This is fairly standard stuff for a table view controller. If we do not have a cell queued that we can reuse we create a new one by loading it from the LabelCell Nib file. The labelCell outlet is wired up in interface builder to the UITableViewCell so after loading the Nib file it is set to the newly allocated object. After saving the value that the method will return the outlet is set to nil. The label subviews are located by searching for the tag set in Interface Builder.

The user interface looks as follows when run:

When the view is first loaded the cellForRowAtIndexPath:indexPath method is called for each visible row in the table and a new UITableViewCell is created. Each time a new cell is created the LabelCell Nib file is read from disk. Given the dimensions of the iPhone screen in portrait mode this will result in 10 cells being created meaning the Nib file is read 10 times. Note that when the table view is scrolled cells starts to disappear off the top or bottom of the screen and can be reused. This means that one or maybe two more cells will be allocated at most.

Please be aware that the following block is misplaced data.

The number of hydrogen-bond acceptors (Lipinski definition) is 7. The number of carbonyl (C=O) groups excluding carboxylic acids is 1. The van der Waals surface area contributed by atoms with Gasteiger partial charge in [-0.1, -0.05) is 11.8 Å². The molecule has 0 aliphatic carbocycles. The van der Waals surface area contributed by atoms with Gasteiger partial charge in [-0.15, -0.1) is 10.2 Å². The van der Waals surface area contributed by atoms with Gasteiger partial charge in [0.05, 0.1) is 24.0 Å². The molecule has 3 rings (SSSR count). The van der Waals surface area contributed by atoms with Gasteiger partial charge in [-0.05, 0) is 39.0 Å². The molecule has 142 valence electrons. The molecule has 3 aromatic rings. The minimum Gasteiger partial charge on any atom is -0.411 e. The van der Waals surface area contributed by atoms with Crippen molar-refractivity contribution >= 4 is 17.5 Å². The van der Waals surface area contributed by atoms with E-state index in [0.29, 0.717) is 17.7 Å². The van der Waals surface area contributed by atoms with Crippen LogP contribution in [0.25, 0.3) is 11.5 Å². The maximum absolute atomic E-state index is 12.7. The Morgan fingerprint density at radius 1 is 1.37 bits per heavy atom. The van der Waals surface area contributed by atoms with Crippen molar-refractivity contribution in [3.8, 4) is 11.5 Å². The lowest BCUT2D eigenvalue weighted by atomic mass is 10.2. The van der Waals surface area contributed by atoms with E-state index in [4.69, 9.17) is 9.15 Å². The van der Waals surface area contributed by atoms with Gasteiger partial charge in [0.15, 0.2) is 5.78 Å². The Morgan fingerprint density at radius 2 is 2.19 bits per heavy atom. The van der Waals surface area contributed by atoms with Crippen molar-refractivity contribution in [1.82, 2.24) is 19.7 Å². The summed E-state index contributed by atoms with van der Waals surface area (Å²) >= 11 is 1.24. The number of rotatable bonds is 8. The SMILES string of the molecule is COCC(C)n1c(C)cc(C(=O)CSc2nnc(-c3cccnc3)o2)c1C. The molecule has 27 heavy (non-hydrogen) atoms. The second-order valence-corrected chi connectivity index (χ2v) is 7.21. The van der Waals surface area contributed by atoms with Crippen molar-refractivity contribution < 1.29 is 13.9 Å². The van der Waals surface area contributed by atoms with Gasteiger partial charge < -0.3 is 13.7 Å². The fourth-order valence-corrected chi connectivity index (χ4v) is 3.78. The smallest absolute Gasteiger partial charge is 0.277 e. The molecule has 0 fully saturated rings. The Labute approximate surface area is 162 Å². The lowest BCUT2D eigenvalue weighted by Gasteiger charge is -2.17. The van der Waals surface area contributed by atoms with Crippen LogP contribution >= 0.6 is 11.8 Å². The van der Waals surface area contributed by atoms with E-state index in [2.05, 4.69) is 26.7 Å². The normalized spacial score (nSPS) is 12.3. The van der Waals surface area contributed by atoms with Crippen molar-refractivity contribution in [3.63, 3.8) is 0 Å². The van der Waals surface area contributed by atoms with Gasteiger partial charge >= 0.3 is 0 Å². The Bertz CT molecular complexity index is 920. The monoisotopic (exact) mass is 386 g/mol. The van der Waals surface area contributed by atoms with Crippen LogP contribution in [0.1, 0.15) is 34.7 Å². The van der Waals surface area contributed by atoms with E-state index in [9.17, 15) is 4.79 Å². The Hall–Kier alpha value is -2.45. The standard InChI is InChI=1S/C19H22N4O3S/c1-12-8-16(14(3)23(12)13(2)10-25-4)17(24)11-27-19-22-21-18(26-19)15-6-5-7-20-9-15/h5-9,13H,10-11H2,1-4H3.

Using UINib

The second table view controller will make use of the UINib optimisation to load the LabelCell Nib once and then use the in-memory cached copy each time we need to create a new cell object. To store the cached copy of the cell object we need an instance variable stored in the table view controller. The property for this instance variable is as follows:

@property (nonatomic, retain) id labelCellNib;

The instance variable has its getter/setter methods (we will override the getter shortly) synthesized in the table view controller with the following statement: